To quote the Minister:  “Our immigration system benefits all Canadians by strengthening the middle class, keeping families together and building strong and inclusive communities. This increase in immigration levels supports a system that will help Canadian business create good middle class jobs and grow the economy while ensuring Canada continues to meet its humanitarian obligations around the world.”

Furthermore, as was mentioned in our blog of March 18, 2020, on Sunday, March 15, 2020, IRCC released new instructions for those affected by COVID-19. Like other countries, Canada is working diligently to halt the spread of the virus; however, IRCC is adopting new policies and procedures to minimize any disruption to Immigration processing and to help applicants who are affected in any way by COVID-19. Most importantly, IRCC confirmed that the intake of new Permanent Residence Applications will continue.

For those who are/were considering American Immigration, Canada may be a more viable and attractive option right now, especially considering the current uncertainty surrounding U.S. Immigration and all of the political chaos in the United States.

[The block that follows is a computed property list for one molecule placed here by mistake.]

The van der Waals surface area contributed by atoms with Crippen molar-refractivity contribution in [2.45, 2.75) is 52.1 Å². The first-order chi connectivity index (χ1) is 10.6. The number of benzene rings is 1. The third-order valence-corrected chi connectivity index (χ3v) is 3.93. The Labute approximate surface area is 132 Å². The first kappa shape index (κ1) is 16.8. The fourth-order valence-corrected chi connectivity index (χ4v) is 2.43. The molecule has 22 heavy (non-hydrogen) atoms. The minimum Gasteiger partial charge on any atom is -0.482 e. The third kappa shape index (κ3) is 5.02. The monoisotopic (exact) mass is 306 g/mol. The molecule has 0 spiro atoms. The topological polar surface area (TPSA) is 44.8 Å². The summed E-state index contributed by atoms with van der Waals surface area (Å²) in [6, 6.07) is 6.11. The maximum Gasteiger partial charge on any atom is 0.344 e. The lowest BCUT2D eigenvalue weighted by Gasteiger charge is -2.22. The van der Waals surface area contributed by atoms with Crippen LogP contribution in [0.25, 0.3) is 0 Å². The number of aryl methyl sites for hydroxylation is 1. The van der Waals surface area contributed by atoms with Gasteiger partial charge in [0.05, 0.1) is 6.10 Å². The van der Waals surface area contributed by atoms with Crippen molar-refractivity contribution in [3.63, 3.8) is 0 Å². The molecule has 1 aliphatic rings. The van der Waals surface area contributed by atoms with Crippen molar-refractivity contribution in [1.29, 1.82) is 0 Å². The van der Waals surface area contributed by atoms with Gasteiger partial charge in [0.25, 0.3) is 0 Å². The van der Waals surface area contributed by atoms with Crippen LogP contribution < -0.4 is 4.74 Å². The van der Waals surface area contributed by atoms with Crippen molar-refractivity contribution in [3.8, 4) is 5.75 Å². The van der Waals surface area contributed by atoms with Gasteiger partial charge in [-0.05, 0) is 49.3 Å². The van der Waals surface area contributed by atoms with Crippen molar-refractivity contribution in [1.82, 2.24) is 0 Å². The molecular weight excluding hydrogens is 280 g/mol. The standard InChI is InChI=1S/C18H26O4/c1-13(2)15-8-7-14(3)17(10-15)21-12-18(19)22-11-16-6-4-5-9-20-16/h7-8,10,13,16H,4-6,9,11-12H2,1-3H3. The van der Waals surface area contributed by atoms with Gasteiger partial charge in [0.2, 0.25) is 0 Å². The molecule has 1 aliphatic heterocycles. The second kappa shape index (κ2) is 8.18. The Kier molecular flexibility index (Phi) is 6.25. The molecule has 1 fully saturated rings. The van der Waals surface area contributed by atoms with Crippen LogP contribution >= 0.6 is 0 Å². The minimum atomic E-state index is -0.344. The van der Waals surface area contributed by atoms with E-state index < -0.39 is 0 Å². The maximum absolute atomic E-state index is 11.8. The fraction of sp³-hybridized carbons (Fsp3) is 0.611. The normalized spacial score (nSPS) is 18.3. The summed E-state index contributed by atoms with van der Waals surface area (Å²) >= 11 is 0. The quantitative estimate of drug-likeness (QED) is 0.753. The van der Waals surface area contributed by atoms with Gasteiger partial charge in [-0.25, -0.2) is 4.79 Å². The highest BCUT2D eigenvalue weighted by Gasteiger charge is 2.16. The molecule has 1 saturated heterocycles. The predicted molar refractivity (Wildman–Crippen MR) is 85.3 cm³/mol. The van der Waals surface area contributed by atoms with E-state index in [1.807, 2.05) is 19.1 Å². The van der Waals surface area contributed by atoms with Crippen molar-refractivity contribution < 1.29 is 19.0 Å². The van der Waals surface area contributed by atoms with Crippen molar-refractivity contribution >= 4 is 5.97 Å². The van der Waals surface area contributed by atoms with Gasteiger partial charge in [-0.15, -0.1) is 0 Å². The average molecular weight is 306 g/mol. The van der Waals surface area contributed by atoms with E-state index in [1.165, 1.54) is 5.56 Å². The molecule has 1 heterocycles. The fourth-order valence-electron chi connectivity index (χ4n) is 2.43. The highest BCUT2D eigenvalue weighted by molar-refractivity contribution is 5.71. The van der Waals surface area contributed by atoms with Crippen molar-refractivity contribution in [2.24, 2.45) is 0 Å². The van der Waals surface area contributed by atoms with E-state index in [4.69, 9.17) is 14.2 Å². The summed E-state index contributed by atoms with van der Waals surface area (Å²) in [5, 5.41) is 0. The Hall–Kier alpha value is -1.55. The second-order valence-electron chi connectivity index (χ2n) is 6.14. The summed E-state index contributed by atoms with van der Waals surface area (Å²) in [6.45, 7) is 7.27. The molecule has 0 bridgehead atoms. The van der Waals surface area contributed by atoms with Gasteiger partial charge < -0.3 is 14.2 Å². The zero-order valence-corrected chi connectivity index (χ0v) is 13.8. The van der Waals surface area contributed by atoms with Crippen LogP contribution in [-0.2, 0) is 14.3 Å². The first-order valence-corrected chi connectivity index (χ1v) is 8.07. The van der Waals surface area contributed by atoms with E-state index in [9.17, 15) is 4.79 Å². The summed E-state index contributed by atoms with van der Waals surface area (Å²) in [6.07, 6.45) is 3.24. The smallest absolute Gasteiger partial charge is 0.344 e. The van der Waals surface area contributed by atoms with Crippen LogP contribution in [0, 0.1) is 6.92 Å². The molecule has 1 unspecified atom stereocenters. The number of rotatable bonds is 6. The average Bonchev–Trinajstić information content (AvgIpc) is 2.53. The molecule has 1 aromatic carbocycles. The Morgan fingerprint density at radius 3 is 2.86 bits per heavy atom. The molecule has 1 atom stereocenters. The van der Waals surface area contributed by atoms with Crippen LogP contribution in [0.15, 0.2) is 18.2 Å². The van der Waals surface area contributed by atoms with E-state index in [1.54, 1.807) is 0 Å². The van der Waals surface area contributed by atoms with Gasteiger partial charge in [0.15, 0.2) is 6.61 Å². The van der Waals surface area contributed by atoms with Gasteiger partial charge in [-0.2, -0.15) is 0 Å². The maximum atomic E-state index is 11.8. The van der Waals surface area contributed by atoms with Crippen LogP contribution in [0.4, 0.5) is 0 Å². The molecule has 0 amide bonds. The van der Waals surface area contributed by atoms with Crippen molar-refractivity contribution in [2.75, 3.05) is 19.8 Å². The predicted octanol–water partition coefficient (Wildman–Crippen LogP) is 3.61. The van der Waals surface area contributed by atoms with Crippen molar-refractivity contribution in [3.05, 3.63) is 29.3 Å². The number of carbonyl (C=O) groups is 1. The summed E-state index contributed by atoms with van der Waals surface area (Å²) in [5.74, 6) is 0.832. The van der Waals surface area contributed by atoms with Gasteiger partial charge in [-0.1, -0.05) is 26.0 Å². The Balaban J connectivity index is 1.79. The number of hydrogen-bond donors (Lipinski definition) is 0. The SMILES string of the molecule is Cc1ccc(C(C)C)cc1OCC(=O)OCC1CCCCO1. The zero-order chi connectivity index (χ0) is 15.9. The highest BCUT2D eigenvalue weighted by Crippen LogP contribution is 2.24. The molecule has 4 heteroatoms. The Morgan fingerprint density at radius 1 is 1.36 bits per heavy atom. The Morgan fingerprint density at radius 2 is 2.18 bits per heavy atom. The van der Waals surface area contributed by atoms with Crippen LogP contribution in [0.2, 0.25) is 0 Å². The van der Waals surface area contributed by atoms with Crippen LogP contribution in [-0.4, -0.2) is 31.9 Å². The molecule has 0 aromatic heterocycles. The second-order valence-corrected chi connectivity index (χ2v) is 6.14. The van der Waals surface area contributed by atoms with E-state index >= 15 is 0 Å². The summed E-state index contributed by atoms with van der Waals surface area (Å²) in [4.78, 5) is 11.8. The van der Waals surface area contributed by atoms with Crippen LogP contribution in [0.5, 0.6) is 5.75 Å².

IRCC Permanent Residence Processing Will Continue Despite COVID-19

March 18, 2020

On Sunday, March 15, 2020, Immigration, Refugees and Citizenship Canada (IRCC) released new instructions for those affected by COVID-19. Like other countries, Canada is working diligently to halt the spread of the virus; however, IRCC is adopting new policies and procedures to minimize any disruption to Immigration processing and to help applicants who are affected in any way by COVID-19. Among the steps being taken by IRCC insofar as Permanent Residence Applications are concerned are the following (reproduced from the IRCC website with minor text modifications):


Application Intake

Intake of new Permanent Residence Applications will continue. Files that are incomplete due to unavailable documents will be retained in the system and reviewed in 90 days.

New, complete Permanent Residence Applications under section 10 of the Immigration and Refugee Protection Regulations (IRPR) will be processed as per normal procedures.